Li River views

A slow google search with temperamental VPN functionality shows me my intended destination. It appears the cliff face of Nine Horse Hill has a mural of a group of horses assuming various poses. These images have been present on the side of the mountain for centuries. Former President Clinton was able to identify all nine horses on his visit to the area and I intend to attempt the same. Although the advised view is from the Li River cruise but I am in the mood for a hike.

bamboo boats on the Li River

Leaving the hostel I turn around the corner following the Li River and crossing a beautiful bridge I photographed on my first evening. There are endless tuk tuks that stop to try and sway me in. The tour buses zoom past me at a confusing speed. Why are they rushing? The views are stunning and the weather perfect. I don’t understand why people wouldn’t walk. I see other foreigners who have rented ebikes. I don’t blame them, when I bought my ebike in Fuzhou it took maybe six months for the novelty to wear off. But today is a day for walking.

fishing birds

The streets are lined with markets selling their usual food and trinkets. The first view point though has something new. A woman with a stick across her shoulders where her two fishing birds sit. They are completely tame. They do not move even when children stroke them. People line up to pay for a photograph. I would love to see the birds in their true setting with the fishermen. I move onward. The views are captivating. This karst landscape is something that not that long ago I never thought I’d see for myself outside of ink paintings.

fruit picker

The villages I’m wandering through are full of curious eyes. The children stare wide eyed and the dogs are unsure of walking along side me. The smell of what I believe is jasmine is enhanced by the heat. The fragrance lingers in the wind sweetly. There are workers shaking the trees picking fruit and conversing with others who’s voices are the only sign of their presence, otherwise hidden by branches. Farmers are walking their cows through the street and many buildings seem abandoned or simply half constructed.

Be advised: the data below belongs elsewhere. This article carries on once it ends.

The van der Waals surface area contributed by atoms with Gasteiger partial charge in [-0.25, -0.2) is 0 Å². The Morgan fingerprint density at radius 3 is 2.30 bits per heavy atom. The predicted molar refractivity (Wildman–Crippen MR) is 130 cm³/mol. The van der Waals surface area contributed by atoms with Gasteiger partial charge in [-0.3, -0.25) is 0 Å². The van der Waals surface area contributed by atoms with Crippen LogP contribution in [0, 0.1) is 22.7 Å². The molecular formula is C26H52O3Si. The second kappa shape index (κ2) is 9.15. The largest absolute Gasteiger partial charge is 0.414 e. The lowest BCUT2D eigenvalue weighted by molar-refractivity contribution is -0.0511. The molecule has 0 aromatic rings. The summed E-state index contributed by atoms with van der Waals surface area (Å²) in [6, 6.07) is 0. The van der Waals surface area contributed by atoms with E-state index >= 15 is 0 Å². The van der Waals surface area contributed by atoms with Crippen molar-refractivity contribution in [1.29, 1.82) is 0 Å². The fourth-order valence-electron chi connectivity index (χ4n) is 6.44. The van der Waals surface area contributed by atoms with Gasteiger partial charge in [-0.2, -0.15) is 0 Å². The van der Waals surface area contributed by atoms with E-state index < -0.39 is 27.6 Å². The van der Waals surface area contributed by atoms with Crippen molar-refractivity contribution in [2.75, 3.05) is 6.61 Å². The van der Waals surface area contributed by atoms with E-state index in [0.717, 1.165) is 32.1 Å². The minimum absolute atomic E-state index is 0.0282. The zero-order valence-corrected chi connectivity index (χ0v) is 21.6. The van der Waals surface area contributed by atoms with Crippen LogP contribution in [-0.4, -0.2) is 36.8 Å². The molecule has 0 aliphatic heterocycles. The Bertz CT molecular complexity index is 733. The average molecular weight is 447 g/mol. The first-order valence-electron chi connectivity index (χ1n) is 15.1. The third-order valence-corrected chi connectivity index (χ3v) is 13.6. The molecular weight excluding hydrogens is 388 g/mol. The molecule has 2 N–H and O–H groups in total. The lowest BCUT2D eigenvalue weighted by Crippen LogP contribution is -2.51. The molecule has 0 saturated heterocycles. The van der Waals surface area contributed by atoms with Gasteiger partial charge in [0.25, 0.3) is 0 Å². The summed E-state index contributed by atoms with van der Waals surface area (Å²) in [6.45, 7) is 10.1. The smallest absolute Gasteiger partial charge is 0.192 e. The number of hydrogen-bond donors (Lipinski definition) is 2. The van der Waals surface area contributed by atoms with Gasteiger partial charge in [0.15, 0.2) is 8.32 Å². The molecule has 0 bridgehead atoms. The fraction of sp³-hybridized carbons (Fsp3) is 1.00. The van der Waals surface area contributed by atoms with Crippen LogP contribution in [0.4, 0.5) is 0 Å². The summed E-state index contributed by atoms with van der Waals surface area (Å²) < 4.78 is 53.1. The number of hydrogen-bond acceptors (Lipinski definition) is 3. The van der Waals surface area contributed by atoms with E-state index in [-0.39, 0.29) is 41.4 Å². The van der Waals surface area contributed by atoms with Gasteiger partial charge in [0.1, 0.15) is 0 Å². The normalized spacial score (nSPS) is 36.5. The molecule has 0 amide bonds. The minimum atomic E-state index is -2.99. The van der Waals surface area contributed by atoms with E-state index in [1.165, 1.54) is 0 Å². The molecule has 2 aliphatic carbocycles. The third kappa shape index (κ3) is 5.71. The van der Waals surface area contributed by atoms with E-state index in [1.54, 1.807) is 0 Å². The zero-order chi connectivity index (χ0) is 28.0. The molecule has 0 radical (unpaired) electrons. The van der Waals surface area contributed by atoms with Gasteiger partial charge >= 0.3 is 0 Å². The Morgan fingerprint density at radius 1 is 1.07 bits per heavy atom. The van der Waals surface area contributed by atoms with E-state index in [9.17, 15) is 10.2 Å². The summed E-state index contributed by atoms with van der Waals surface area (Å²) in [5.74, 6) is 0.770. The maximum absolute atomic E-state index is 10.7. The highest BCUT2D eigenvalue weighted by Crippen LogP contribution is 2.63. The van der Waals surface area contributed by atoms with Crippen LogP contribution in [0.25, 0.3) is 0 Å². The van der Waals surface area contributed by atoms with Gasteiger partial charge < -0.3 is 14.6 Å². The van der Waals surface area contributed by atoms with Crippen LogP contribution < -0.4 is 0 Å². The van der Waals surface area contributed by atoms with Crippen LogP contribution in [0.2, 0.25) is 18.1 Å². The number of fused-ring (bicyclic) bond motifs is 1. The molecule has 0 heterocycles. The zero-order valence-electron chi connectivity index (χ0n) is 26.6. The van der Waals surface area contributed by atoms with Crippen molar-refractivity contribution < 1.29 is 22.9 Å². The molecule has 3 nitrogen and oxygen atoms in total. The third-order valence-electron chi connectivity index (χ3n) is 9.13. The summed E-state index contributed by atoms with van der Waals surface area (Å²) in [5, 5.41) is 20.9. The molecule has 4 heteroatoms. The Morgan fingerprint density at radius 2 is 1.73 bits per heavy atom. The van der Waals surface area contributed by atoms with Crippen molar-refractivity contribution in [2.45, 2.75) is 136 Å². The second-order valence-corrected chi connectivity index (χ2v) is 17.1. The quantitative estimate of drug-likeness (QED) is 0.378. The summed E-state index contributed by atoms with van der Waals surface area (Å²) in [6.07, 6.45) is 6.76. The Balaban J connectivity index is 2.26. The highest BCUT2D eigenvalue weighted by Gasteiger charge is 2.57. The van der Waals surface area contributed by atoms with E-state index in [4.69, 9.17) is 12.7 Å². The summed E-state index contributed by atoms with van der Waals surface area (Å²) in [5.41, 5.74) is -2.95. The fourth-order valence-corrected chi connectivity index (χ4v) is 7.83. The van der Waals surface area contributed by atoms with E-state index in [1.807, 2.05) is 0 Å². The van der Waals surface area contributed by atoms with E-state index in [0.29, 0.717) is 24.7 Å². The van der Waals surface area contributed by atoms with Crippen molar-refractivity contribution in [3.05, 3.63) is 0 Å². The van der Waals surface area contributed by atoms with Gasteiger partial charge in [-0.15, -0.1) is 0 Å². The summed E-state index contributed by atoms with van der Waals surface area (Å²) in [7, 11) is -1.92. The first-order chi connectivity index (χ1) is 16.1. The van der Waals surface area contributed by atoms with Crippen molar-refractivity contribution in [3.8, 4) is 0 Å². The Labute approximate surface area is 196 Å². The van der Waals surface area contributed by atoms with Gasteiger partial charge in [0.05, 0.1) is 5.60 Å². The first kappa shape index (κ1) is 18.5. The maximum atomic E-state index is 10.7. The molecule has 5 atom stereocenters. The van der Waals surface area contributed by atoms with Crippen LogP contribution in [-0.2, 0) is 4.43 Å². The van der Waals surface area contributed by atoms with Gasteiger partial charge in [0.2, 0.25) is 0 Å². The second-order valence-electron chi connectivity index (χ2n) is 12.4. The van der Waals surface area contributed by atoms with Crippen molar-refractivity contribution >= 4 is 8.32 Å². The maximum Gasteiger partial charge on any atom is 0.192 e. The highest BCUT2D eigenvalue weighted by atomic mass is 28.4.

I reach a path that leads me to the water. My app is pointing further up to the right but I only see a narrow entrance behind a stall of street food. I pause debating. The elderly woman at the food stall ushers for me to sit on the stool beside her. I do this and there is an immediate realization that we will not understand each other. She pulls out a map and gestures for me to point out where I’m intending to go. I show her Nine Horse Hill and she points to the path that leads to the water. I show her my app and move my fingers to suggest walking higher up what, if you have an open mind, could be a path. At this point we are joined by several curious village men. The fun begins.

river view Nine Horses Hill

I understand the question of where I started my route. My fingers again move to gesture walking and I tell them Xingping. The woman uses her first English word and points to a building and almost shouts “Bus!” They laugh at me and shake their heads. After a little while of pointing and waving my phone showing the map the men begin to use their hands for gestures. The message is clear, the cliff is steep and if I try I will fall, their fingers show that I would no longer be able to walk and have to take the bus! I sit with the woman for a while eating some of her sticky rice. One of the gentlemen senses my disappointment and walks me along the river away from the mountains. We get to a point where the stones create a path out further into the water. He points to the cliff face of Nine Horse Hill and says “ok”.

Nine Horse Hill
Fishing Birds